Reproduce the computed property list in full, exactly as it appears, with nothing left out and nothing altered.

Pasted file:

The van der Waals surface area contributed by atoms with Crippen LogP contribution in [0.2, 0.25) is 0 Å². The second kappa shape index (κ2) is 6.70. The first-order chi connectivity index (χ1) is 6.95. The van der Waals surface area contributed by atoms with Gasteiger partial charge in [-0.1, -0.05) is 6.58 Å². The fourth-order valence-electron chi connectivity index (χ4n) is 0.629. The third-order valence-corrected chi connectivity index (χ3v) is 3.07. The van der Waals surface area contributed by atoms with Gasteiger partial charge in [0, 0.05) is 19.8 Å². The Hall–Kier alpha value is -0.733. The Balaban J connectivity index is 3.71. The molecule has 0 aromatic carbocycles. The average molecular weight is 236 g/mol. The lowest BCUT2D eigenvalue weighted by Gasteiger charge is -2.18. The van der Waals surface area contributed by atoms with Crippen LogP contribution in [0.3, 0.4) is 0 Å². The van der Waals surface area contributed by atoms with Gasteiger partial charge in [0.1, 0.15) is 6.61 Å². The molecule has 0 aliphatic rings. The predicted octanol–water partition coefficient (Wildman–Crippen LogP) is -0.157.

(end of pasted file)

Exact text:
The van der Waals surface area contributed by atoms with Crippen LogP contribution in [0.2, 0.25) is 0 Å². The second kappa shape index (κ2) is 6.70. The first-order chi connectivity index (χ1) is 6.95. The van der Waals surface area contributed by atoms with Gasteiger partial charge in [-0.1, -0.05) is 6.58 Å². The fourth-order valence-electron chi connectivity index (χ4n) is 0.629. The third-order valence-corrected chi connectivity index (χ3v) is 3.07. The van der Waals surface area contributed by atoms with Gasteiger partial charge in [0, 0.05) is 19.8 Å². The Hall–Kier alpha value is -0.733. The Balaban J connectivity index is 3.71. The molecule has 0 aromatic carbocycles. The average molecular weight is 236 g/mol. The lowest BCUT2D eigenvalue weighted by Gasteiger charge is -2.18. The van der Waals surface area contributed by atoms with Crippen LogP contribution in [0.3, 0.4) is 0 Å². The van der Waals surface area contributed by atoms with Gasteiger partial charge in [0.1, 0.15) is 6.61 Å². The molecule has 0 aliphatic rings. The predicted octanol–water partition coefficient (Wildman–Crippen LogP) is -0.157.